Admissions experts share tips for students and parents on what to prioritize when applying to colleges. Plus: how to cope as extracurriculars are compromised, remote learning is required and campus visits are curtailed.

As if the college search, application and admissions process weren't stressful enough for students and their parents, educators say the pandemic has forced a rethink on how the system works.

But a panel of experts gathered for a Newsday Live webinar titled "College & COVID-19: Helping Your Child Through the Admission Process," said Tuesday that prospective applicants shouldn't dwell on the negatives but consider instead the new opportunities presented.

One big change? With chances at standardized testing compromised by the pandemic, many colleges will be test-optional this year, if they haven't been prior, and some may remain so.

That means prospective students don't necessarily need to submit SAT / ACT test scores in many cases and other factors in their scholastic, interscholastic, extramural and extracurricular lives now might carry new weight in the admissions process.

In the age of COVID, students may have more of a chance to break free of the numbers game — grades, GPA, test scores — and show college admissions officials who they are as a person.

Hofstra University Associate Vice President for Admissions and Enrollment Management Sunil A. Samuel said admissions officials have found students to be "very resilient" and "agreeable to changing the way they thought about college." As a result, Samuel said, "We, as institutions, have had to implement a lot of flexibility … Processes and procedures we've had for years now have to change — or get tweaked."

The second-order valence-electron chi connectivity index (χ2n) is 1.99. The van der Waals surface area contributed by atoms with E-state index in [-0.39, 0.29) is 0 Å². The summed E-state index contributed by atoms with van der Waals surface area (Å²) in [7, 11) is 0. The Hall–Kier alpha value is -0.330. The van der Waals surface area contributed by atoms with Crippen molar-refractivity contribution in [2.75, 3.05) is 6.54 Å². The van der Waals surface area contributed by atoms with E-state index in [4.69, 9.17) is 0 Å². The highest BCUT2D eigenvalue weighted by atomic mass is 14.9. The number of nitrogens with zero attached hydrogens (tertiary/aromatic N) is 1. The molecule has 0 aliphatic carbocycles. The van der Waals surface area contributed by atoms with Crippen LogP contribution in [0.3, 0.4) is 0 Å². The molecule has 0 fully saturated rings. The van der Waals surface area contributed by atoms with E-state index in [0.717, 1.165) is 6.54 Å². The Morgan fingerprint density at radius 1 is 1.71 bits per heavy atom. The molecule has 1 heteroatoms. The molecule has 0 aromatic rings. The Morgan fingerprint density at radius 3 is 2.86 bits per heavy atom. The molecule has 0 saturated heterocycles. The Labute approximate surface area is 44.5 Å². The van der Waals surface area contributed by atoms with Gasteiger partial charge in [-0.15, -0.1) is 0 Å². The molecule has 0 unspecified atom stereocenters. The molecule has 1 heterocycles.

As panel member Peter Hagan, director of admissions at Syracuse University said: "We're building the airplane as we're flying it."

In-person campus visits have been replaced in some cases by virtual tours, face-to-face admissions interviews with officials replaced by Zoom interviews or other virtual and remote meetings. College essays might carry more weight than test results. The full body of a student's school life may meant more than what's happened academically in a year disrupted by COVID.

"The application process, the college search process, is a great time to reflect on things important to them," Stony Brook University Dean of Admissions Judy Berhannan said, noting students should consider, especially now, "Somebody's asking me to look at me and to look at and articulate things I want … Consider yourself, for lack of a better word, as consumers or shoppers."

"This year is going to be a year of options, a chance to look at a broader range of candidates," Berhannan said.

Panelist Justin Barry, assistant dean of admission at Amherst College, said: "Make sure you're showing us why you're going to be a good fit."

"Overall," Barry said, "there's an option for students to look at things that are important — and highlight their strengths."

Administrators stressed most colleges will also be taking into consideration factors associated with an academic background disrupted by COVID.

Was the academic year affected by not having access to Wi-Fi? Did a student who excelled up until junior year suddenly hit pitfalls that might have been related to pandemic related stresses on family or friends or schooling? Are there economic needs that might not have existed before the pandemic brought on by the economic shutdown or maybe a parent or family member losing their job?

Samuel said officials will do their best to consider the big picture and do everything possible in their efforts to "make a fair decision."

Of importance, too, Berhannan said, is applicants' need to understand "there's more to you than COVID," especially when writing application essays. "COVID doesn't define who you are … And every story and every essay does not have to be deeply dramatic to have an effect [on telling your story]."

Officials said it's understandable many students and their families will have health and safety considerations play a bigger role this year. They said if students can commit to an early decision they should, but that it isn't necessary.

As Hagan said: "We're hopeful we're able to connect with students we weren't able to connect with in other years."

Latest Videos